If you took an auto that had separate turn signal and brake lamps, connected them to a single lamp on the back of a trailer, the same situation would exist. You would have a blinking voltage and a constant voltage going to the lamp at the same time. The converter is designed to interupt the constant voltage from the brake light circuit when the turn signal wants the lamp to blink.

 

My thought is that if the single brake/turn wire from the MH was connected to the turn signal input of trhe converter and the toad's single brake turn lamp was connected to the brake light input of the converter, the toad's brake light voltage would be interupted when the MH's turn signal was supplying blinking voltage. When the toad is disconnected from the MH, there would never be a voltage on the turn signal side of the converter and the tail light would either be on or blink based on the toad's requirements.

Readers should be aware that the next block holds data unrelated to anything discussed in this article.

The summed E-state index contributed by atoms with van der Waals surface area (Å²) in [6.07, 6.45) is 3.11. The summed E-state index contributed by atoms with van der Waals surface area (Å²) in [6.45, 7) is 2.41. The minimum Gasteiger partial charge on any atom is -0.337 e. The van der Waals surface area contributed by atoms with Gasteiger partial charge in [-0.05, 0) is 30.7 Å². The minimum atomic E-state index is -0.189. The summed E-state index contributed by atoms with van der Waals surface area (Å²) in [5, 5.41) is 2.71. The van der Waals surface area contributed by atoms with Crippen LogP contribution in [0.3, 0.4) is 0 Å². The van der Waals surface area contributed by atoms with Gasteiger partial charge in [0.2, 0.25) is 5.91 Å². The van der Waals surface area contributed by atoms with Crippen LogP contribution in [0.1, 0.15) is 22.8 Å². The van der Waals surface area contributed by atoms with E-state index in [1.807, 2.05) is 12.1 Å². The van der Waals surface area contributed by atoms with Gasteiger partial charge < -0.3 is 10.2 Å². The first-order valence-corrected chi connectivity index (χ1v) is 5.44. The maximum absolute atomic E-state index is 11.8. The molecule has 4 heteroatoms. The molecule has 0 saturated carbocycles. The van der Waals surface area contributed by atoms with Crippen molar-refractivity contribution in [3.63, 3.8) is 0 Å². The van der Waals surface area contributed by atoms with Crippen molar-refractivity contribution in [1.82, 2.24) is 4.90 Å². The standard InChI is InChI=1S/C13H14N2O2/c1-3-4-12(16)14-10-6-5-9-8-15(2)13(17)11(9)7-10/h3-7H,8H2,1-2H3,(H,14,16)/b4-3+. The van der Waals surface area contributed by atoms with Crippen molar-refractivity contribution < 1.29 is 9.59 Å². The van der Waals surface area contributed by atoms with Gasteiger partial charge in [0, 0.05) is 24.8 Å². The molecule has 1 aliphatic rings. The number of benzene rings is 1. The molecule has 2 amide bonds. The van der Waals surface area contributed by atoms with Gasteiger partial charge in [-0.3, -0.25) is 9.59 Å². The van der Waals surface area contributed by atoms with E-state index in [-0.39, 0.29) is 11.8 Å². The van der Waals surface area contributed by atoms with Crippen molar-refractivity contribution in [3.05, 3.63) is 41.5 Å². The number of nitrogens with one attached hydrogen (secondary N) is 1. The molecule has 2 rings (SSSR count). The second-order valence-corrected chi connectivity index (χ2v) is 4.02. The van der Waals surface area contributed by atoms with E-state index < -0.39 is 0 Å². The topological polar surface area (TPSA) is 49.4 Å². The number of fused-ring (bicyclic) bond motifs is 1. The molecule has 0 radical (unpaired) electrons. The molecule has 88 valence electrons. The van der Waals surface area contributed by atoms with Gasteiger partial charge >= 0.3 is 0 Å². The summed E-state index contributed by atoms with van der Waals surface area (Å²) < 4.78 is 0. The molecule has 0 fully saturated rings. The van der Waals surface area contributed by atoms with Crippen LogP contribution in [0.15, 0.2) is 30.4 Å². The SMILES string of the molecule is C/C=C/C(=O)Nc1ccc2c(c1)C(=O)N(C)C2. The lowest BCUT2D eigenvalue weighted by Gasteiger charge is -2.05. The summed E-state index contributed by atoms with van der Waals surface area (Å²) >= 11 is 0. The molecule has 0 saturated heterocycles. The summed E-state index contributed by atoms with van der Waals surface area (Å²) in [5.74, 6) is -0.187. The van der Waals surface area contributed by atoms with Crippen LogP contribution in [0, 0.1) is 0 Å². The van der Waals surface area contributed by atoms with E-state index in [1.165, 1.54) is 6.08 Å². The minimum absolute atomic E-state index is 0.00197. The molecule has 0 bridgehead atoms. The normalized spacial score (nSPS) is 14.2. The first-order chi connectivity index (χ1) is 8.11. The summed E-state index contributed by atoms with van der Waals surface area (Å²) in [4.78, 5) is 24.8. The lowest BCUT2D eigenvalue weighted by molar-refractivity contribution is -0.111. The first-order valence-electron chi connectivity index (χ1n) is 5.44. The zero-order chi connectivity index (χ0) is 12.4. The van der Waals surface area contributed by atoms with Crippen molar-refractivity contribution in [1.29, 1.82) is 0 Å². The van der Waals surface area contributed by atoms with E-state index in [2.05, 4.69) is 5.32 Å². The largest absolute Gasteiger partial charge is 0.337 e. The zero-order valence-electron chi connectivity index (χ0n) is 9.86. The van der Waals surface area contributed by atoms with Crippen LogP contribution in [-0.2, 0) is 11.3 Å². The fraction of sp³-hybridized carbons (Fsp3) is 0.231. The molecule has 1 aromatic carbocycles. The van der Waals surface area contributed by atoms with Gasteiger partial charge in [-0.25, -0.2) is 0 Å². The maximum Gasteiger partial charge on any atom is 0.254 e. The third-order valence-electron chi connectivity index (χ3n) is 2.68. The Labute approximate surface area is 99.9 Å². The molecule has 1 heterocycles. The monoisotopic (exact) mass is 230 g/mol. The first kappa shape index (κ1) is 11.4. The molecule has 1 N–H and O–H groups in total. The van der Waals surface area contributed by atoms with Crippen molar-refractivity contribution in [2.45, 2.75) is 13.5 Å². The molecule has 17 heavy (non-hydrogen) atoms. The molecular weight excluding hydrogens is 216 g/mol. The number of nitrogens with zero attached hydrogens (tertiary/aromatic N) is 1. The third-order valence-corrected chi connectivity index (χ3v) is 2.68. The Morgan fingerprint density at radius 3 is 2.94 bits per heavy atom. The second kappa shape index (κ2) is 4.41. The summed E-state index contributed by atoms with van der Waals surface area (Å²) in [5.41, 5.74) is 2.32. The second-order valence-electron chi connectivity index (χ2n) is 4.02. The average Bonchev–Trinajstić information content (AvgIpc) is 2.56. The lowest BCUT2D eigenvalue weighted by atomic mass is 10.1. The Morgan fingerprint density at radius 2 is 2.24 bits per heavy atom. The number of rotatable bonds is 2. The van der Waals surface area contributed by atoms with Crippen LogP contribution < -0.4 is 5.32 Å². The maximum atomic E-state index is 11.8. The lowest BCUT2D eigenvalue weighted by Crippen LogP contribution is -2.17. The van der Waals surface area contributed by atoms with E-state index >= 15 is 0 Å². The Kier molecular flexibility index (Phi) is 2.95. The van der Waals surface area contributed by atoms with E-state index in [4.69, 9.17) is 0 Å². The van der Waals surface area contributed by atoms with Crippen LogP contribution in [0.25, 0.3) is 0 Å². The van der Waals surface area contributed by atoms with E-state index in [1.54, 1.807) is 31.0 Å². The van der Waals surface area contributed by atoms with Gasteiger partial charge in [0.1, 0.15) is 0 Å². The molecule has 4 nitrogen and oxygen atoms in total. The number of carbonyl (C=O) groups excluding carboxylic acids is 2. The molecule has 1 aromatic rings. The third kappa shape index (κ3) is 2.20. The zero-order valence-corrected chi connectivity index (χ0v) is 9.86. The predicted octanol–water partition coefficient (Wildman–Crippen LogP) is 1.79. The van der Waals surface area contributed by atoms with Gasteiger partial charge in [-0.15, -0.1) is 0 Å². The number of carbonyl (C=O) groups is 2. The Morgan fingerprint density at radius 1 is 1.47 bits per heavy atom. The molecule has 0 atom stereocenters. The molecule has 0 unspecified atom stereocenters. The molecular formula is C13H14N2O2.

Since the converters are relatively inexpensive, I am going pick one up and play with it. The converter has to have some form of isolation to keep the inputs from being combined, but I will probably put diodes everywhere since they won't hurt anything and it better to be safe than sorry.

 

I'll report back to let you know if it worked.

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A couple of small 12-volt relays would solve the problem. Connect the coils to the line from the coach for each side, and the normally closed contacts so they interrupt the toad brake signal for the appropriate light when the coach directional is active for that side. The coach and toad directionals will be out of sync, but I don't think that matters. The brake lights of course, would still operate normally as far as following traffic is concerned.